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I am currently trying to learn some basic quantum mechanics and I am a bit confused. Wikipedia defines a photon as a quantum of light, which it further explains as some kind of a wave-packet.

What exactly is a quantum of light?

More precisely, is a quantum of light meant to be just a certain number of wavelengths of light (something like "1 quantum = a single period of a sine wave" perhaps?), or is the concept completely unrelated to wavelengths? In other words, how much is a single quantum?

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No. It's intimately tied in with the concept of uncertainty, and how that's represented in waves. Check out this question: physics.stackexchange.com/q/18062/5223 –  Mike Dunlavey Dec 21 '11 at 1:53
Also, an excellent place to start wrapping your head around this is to study the double-slit experiment. –  Mike Dunlavey Dec 21 '11 at 2:16
Thanks for the suggestions. The double-slit video is quite interesting. –  Dejan Govc Dec 21 '11 at 2:40
Never feel bad about feeling confused about photons. Willis Lamb (of Lamb shift fame) said that licenses should be awarded to qualify people to use the word "photon". The paper was called anti-photon. Although I should add that, in contrast to his abstract, I do, in fact, believe in photons ! –  twistor59 Dec 21 '11 at 7:43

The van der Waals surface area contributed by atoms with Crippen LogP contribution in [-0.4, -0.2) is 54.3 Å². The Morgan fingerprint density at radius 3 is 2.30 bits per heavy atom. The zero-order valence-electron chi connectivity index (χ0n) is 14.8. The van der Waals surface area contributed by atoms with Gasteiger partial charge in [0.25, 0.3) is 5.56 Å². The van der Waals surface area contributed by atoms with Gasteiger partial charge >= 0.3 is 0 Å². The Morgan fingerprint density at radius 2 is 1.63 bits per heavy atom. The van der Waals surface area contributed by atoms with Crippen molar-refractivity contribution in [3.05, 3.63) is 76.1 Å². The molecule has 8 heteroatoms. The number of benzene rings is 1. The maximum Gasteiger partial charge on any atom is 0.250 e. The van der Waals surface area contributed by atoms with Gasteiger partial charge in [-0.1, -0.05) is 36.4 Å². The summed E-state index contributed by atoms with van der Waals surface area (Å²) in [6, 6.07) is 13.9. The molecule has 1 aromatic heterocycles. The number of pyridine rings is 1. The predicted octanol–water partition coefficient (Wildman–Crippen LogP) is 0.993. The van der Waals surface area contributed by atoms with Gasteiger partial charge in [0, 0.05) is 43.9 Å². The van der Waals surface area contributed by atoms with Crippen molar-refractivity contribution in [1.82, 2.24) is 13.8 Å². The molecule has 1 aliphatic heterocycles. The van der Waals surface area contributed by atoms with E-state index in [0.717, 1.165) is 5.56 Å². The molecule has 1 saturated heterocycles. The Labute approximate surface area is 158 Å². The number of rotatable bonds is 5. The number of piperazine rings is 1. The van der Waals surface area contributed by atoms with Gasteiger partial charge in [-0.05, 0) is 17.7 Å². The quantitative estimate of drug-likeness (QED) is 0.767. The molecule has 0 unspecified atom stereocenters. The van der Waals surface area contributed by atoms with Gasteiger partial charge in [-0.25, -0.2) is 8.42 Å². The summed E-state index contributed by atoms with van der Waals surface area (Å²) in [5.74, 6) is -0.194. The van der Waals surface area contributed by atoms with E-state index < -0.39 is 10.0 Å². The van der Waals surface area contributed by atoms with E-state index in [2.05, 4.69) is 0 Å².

@Dejan: ok, but the accepted answer gives a description of a photon as a wave-packet of E and B fields, which is grossly incorrect, and will mislead others. A single photon is purely quantum mechanical, and is described by a quantum superposition of E and B fields which has no definite classical analog in any circumstance. This is different from, say, a single pion, where the wavefunction can be formally described by a solution to the classical pion-field equation of motion, because the pion can be nonrelativistic. –  Ron Maimon Dec 29 '11 at 16:31
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4 Answers

up vote 6 down vote accepted

There are two meanings usually attached to the word "quantum" in quantum theory, one colloquial and one technical.

As you know, electromagnetic radiation behaves in ways characteristic of both waves and particles. For non-specialists, it's easy to think of a particle as being a "unit" of the wave, and since "quantum" means a unit of something, the word has gotten associated with "particle." But in reality, the idea of a particle isn't precisely defined. When people talk about a particle of light, the EM field associated with what they probably mean could be described as a wave packet, which you can think of as an electromagnetic wave that is localized to some small region in space. For example, something like this:

wave packet

This is just an example, of course; wave packets can have all sorts of shapes.

The more precise, technical meaning of "quantum" has to do with Fourier decomposition. As you may know, any function can be decomposed into a sum of sine waves (or complex exponentials),

$$f(x) \propto \int e^{ikx}\tilde f(k)\mathrm{d}k$$